When my folks took me camping as a kid, there was an unsaid implication that it wasn’t “real” camping unless you were at least a little bit miserable the whole time. Maybe really miserable. Now that I think about it, it’s hard to figure out why I love camping so much even to this day. However, in our modern age, I say to all of that old misery: *unprintable*. There have been so many great innovations in camping gear since the days of drafty canvas tents, flannel sleeping bags, leaky kerosene lanterns, and digging cat holes, that there’s no excuse to suffer the worst of nature.

There are compact propane-fired water heaters, rocking camp chairs, collapsible fire pits, 12 volt portable fridges, down sleeping comforters, gourmet-level camp stoves, retractable awnings, and so much more. But, there is a middle path – you can very quickly make your camping life way too complex, and find yourself on the wrong end of your credit card statement.

Here are a few of my key go-to’s for a comfortable car camping experience.

  • Go whole hog on your sleeping situation. If you’re not carrying it on your back, your truck is, so don’t sweat the weight too much. Use a big tent – one you can stand up in, even. Go ahead and splurge on a super comfy air mattress. Bring your pillow. Pile on the blankets. Don’t feel ashamed. The better sleep you have, and the more comfortable you are, the more fun you’re going to have.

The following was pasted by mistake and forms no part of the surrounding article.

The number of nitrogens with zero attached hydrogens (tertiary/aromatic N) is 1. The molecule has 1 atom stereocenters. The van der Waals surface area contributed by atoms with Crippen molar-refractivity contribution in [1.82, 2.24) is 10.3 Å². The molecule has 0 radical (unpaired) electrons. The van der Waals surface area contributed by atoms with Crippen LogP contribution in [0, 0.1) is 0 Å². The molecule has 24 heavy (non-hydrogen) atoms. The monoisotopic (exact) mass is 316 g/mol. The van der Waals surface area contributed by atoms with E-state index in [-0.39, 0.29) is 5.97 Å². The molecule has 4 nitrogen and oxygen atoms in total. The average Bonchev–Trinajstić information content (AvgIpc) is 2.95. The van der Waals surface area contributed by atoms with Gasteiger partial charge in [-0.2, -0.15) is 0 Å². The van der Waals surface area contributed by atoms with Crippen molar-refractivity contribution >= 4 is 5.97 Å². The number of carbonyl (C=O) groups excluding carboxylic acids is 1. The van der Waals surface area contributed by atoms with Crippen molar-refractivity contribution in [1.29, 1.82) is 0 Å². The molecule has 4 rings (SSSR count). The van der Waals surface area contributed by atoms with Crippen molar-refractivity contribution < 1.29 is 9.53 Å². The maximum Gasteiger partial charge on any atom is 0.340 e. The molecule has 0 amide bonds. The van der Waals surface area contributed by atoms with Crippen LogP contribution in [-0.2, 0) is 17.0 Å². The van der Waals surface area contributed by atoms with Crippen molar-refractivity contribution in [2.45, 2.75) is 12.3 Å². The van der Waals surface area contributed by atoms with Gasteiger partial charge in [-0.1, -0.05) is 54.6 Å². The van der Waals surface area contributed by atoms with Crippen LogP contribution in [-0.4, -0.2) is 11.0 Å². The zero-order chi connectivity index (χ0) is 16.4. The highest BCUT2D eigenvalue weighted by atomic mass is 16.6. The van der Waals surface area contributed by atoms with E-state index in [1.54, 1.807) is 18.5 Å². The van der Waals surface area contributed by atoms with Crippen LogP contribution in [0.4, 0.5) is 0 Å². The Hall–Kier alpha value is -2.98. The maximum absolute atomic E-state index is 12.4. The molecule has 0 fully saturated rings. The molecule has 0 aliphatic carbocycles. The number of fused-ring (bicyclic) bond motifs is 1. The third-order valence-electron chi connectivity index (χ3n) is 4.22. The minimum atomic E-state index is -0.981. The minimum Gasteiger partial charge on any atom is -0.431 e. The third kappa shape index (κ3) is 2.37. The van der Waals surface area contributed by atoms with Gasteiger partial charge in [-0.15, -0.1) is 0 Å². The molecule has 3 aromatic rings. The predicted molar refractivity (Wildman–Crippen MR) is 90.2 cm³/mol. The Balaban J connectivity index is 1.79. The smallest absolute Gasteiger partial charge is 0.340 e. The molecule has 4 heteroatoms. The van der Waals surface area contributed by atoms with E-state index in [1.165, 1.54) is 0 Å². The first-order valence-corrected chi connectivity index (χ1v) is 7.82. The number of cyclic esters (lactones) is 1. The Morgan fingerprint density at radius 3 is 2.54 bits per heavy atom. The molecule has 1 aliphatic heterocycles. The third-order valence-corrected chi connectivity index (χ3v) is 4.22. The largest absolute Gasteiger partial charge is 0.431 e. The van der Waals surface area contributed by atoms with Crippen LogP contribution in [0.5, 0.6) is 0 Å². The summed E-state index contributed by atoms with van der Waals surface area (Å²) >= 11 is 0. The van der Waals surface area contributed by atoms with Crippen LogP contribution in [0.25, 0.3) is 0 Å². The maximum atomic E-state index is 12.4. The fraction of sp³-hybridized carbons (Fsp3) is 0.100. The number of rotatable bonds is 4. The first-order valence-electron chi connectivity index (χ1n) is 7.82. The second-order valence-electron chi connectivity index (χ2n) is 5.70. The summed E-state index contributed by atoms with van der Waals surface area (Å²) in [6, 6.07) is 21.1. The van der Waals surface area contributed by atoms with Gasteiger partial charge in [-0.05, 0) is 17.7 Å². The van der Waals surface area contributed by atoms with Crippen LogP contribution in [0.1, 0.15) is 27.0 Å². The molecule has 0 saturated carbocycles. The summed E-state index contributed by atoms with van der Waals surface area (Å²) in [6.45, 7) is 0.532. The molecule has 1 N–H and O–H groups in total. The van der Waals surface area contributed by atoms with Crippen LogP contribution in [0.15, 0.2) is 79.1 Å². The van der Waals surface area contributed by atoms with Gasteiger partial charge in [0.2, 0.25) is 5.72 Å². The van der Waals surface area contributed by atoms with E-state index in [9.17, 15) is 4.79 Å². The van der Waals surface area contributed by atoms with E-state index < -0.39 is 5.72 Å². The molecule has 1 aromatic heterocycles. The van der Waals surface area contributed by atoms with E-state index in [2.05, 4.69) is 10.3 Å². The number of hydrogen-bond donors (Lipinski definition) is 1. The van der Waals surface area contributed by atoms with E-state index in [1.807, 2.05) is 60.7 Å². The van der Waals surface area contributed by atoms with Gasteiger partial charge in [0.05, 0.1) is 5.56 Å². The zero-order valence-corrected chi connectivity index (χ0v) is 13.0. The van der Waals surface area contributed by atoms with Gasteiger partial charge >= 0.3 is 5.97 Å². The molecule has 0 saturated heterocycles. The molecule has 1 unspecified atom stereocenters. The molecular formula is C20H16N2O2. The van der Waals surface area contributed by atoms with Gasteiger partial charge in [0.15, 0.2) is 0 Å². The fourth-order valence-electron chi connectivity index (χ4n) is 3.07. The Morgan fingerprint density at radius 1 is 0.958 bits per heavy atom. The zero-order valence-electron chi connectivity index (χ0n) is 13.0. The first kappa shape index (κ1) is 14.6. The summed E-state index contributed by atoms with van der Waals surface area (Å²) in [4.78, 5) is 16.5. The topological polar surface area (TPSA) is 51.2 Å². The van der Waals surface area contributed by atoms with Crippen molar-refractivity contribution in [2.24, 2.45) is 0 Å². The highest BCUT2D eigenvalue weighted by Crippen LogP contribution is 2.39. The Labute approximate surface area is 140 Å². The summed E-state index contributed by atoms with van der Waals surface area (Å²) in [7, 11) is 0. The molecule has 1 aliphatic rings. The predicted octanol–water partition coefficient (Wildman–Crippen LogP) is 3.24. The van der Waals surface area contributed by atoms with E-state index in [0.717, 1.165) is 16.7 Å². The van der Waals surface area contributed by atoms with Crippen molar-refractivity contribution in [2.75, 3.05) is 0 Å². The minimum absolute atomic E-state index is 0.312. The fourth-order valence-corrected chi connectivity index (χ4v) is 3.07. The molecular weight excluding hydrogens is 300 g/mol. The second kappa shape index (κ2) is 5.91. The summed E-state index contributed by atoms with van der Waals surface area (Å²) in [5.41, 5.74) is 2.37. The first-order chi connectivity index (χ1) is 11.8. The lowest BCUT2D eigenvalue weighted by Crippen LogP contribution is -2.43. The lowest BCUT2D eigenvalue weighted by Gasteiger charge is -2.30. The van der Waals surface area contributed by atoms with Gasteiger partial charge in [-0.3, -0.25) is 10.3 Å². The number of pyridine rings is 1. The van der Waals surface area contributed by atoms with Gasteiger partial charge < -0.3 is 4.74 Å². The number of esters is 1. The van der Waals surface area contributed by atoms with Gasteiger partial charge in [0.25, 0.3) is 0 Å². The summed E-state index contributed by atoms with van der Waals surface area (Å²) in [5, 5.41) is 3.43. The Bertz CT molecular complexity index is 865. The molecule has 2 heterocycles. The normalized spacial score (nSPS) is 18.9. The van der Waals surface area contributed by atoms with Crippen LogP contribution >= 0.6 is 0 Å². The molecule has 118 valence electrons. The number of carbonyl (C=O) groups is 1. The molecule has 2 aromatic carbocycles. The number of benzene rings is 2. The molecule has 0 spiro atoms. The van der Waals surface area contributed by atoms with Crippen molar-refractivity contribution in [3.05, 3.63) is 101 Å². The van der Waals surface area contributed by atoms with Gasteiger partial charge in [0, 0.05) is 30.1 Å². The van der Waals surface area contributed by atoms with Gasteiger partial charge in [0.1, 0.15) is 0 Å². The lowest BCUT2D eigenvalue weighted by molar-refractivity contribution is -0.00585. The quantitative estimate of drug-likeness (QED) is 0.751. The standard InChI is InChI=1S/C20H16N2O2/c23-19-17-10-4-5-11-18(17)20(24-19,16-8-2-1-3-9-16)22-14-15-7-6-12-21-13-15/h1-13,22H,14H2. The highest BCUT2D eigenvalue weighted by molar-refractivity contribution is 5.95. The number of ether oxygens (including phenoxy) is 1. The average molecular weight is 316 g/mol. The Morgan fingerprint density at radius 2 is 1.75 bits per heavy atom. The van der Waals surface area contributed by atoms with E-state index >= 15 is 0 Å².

• Are you going to be bookdocking it away from convenient facilities for a little while? Camping off the beaten path away from campgrounds? A portable toilet makes things just a little more civilized. Paired with a privacy tent, it offers all the conveniences (almost) of home.

  • Consider your power needs. In our modern age, we still need our phones and other electronic devices even if we’re out of range. How are you going to get those killer Instagram snaps if you’re on the final percentages on your battery? A compact solar-powered USB charger is just the ticket – it keeps the charging stress off your car battery, and they are super convenient on long hikes. Some even double as a little lantern at night.

How did you equip yourself for your first overland adventure?